High Order Cut Finite Element Methods for Wave Equations

  • Datum: 25 maj, kl. 10.15
  • Plats: ITC 2446, Lägerhyddsvägen 2, Uppsala
  • Doktorand: Sticko, Simon
  • Om avhandlingen
  • Arrangör: Avdelningen för beräkningsvetenskap
  • Kontaktperson: Sticko, Simon
  • Disputation

This thesis considers wave propagation problems solved using finite element methods where a boundary or interface of the domain is not aligned with the computational mesh. Such methods are usually referred to as cut or immersed methods.

The motivation for using immersed methods for wave propagation comes largely from scattering problems when the geometry of the domain is not known a priori. For wave propagation problems, the amount of computational work per dispersion error is generally lower when using a high order method. For this reason, this thesis aims at studying high order immersed methods.

Nitsche's method is a common way to assign boundary or interface conditions in immersed finite element methods. Here, penalty terms that are consistent with the boundary/interface conditions are added to the weak form. This requires that special quadrature rules are constructed on the intersected elements, which take the location of the immersed boundary/interface into account. A common problem for all immersed methods is small cuts occurring between the elements in the mesh and the computational domain. A suggested way to remedy this is to add terms penalizing jumps in normal derivatives over the faces of the intersected elements.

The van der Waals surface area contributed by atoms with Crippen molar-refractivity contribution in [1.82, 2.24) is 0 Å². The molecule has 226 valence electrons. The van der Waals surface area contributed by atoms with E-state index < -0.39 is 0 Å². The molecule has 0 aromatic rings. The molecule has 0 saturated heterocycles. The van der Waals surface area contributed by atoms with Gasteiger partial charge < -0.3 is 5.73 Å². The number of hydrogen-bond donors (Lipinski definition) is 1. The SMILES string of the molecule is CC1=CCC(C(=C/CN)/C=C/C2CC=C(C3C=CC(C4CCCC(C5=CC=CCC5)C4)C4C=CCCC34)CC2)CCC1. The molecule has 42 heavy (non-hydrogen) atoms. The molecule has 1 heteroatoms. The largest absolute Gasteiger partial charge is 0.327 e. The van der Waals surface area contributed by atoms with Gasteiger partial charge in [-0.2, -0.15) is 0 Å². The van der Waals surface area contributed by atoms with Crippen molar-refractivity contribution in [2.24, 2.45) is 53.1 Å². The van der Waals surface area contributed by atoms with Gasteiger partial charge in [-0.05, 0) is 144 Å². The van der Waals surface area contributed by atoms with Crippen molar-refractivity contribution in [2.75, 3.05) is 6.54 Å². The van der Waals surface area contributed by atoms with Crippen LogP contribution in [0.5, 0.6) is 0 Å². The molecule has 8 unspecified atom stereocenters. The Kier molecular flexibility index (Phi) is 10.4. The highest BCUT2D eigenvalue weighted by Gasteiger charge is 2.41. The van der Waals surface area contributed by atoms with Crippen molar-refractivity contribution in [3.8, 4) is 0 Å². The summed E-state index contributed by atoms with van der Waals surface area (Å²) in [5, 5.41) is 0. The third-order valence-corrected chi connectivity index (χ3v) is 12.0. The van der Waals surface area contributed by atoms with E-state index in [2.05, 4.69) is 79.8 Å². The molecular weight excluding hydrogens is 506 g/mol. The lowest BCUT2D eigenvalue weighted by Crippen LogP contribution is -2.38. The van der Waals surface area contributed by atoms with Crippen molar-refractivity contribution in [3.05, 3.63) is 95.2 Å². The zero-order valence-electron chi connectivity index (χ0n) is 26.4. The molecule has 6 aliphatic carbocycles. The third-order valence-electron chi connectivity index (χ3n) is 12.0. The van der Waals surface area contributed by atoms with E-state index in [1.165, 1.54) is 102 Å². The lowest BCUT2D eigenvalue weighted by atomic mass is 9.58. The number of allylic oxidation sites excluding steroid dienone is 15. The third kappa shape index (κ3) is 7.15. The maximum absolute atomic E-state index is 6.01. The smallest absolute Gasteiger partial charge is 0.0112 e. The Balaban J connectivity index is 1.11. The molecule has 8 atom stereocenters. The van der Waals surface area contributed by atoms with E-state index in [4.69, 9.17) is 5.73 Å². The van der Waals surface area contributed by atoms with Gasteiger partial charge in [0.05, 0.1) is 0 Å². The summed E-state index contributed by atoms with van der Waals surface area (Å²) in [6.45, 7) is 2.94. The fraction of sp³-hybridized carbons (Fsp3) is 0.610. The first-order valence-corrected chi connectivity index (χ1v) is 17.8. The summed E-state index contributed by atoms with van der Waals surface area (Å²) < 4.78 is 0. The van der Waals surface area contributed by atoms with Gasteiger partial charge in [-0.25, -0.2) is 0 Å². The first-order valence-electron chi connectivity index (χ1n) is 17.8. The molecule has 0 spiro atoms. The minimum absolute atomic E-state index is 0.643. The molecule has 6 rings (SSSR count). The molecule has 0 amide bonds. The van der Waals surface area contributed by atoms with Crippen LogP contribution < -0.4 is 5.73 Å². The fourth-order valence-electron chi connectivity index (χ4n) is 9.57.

Paper I and Paper II consider the acoustic wave equation, using first order elements in Paper I, and using higher order elements in Paper II. High order elements are then used for the elastic wave equation in Paper III. Papers I to III all use continuous Galerkin, Nitsche's method, and jump-stabilization. Paper IV compares the errors of this type of cut finite element method with two other numerical methods. One result from Paper II is that the added jump-stabilization results in a mass matrix with a high condition number. This motivates the investigation of alternatives. Paper V considers a hybridizable discontinuous Galerkin method. This paper investigates to what extent local time stepping in combination with cell-merging can be used to overcome the problem of small cuts.